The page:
In this age of IoT, the main point is not that connected things can access an enterprise, but rather that things can be accessed. This has the potential to be far more explosive; just look at the example of the hijacked Jeep at the Black Hat conference last year.

The IDoT is the next challenge on the horizon for IAM as we know it. More importantly, it’s the next hurdle for enterprises looking to harness the business intelligence and benefits of the IoT. If the recent advances of the last 24 months are anything to go by, however, we should simply view it as the latest in a long line of IT and business challenges to overcome rather than an impassable obstruction.

Download the 2016 Cyber Security Intelligence Index

More from Identity & Access

“Authorized” to break in: Adversaries use valid credentials to compromise cloud environments

4 min read - Overprivileged plaintext credentials left on display in 33% of X-Force adversary simulations Adversaries are constantly seeking to improve their productivity margins, but new data from IBM X-Force suggests they aren’t exclusively leaning on sophistication to do so. Simple yet reliable tactics that offer ease of use and often direct access to privileged environments are still heavily relied upon. Today X-Force released the 2023 Cloud Threat Landscape Report, detailing common trends and top threats observed against cloud environments over the past…

Artificial intelligence threats in identity management

4 min read - The 2023 Identity Security Threat Landscape Report from CyberArk identified some valuable insights. 2,300 security professionals surveyed responded with some sobering figures: 68% are concerned about insider threats from employee layoffs and churn 99% expect some type of identity compromise driven by financial cutbacks, geopolitical factors, cloud applications and hybrid work environments 74% are concerned about confidential data loss through employees, ex-employees and third-party vendors. Additionally, many feel digital identity proliferation is on the rise and the attack surface is…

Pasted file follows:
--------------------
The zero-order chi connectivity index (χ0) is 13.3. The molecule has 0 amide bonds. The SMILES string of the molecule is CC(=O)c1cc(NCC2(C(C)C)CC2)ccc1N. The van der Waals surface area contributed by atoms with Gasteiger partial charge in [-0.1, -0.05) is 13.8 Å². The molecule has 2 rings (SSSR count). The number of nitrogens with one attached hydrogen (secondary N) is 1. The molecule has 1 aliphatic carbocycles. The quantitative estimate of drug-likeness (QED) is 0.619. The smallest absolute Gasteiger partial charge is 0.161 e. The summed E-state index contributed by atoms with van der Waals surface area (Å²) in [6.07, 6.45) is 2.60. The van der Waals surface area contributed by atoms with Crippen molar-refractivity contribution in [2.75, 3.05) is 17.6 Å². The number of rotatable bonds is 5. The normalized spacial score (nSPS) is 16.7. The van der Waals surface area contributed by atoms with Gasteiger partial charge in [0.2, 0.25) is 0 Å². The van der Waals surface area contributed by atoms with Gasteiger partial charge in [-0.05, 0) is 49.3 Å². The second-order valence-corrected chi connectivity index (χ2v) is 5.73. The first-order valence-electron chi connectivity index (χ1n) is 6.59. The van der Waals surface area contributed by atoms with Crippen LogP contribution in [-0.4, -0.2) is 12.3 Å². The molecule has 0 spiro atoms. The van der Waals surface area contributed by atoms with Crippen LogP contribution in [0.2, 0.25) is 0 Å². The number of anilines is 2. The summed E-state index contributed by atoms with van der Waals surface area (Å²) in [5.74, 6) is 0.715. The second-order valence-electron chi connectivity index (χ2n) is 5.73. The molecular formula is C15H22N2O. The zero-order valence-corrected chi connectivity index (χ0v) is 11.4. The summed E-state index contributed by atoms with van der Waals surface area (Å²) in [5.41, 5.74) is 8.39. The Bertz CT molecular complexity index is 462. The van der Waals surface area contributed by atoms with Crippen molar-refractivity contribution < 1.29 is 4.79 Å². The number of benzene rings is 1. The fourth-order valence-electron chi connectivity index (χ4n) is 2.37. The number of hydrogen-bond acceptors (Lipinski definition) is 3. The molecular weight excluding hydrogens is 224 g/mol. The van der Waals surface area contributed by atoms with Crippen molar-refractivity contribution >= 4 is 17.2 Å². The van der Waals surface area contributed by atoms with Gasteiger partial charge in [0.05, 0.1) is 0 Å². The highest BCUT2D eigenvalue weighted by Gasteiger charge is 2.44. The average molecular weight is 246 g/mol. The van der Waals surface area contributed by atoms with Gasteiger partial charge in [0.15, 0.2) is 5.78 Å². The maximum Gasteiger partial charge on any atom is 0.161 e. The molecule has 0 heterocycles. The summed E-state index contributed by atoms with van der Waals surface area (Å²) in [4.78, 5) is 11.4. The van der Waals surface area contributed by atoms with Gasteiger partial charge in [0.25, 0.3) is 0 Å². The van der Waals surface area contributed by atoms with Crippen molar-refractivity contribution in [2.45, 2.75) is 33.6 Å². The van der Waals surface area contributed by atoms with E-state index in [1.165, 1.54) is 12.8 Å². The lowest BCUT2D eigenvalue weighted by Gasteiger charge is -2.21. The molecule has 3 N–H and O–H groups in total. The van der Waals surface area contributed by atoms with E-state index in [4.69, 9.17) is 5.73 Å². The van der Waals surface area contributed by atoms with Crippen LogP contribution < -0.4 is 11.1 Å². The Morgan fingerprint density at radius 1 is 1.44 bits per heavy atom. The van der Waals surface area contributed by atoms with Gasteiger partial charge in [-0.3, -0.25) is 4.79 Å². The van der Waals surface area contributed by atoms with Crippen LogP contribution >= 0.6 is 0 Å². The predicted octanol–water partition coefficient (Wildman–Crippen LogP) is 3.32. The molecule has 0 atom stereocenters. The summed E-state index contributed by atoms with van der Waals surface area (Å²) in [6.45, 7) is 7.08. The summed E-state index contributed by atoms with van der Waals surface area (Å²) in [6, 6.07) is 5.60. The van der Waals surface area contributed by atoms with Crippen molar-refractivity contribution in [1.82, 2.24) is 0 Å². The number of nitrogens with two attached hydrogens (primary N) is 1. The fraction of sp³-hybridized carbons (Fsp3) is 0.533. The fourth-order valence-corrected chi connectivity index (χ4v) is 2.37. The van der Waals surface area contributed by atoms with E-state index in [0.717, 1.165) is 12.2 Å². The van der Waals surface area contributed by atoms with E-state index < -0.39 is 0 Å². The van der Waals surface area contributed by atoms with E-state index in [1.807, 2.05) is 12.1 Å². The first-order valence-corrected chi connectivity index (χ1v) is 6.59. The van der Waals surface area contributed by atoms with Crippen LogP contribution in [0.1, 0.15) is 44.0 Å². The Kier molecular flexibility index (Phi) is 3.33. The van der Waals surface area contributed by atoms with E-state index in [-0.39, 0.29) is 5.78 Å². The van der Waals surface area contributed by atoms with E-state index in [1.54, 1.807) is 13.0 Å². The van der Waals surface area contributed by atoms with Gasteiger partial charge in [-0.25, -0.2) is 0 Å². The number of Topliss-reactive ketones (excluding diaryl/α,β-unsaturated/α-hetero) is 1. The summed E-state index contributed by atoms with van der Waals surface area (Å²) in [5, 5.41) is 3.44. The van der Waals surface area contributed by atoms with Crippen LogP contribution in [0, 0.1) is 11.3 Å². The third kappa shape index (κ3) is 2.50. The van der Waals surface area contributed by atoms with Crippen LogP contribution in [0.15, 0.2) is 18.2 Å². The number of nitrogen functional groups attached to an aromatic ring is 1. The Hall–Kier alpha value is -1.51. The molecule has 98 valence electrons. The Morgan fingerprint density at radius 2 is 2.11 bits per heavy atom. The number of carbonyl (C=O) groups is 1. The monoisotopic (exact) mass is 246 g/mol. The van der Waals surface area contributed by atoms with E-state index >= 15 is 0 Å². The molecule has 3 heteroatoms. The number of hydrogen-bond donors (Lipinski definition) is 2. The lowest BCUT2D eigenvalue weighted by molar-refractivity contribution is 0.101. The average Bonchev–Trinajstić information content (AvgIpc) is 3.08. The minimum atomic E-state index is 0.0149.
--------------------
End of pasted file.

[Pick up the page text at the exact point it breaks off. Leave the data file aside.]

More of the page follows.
X-Force certified containment: Responding to AD CS attacks

6 min read - This post was made possible through the contributions of Joseph Spero and Thanassis Diogos. In June 2023, IBM Security X-Force responded to an incident where a client had received alerts from their security tooling regarding potential malicious activity originating from a system within their network targeting a domain controller. X-Force analysis revealed that an attacker gained access to the client network through a VPN connection using a third-party IT management account. The IT management account had multi-factor authentication (MFA) disabled…

CISA, NSA issue new IAM best practice guidelines

4 min read - The Cybersecurity and Infrastructure Security Agency (CISA) and the National Security Agency (NSA) recently released a new 31-page document outlining best practices for identity and access management (IAM) administrators. As the industry increasingly moves towards cloud and hybrid computing environments, managing the complexities of digital identities can be challenging. Nonetheless, the importance of IAM cannot be overstated in today's world, where data security is more critical than ever. Meanwhile, IAM itself can be a source of vulnerability if not implemented…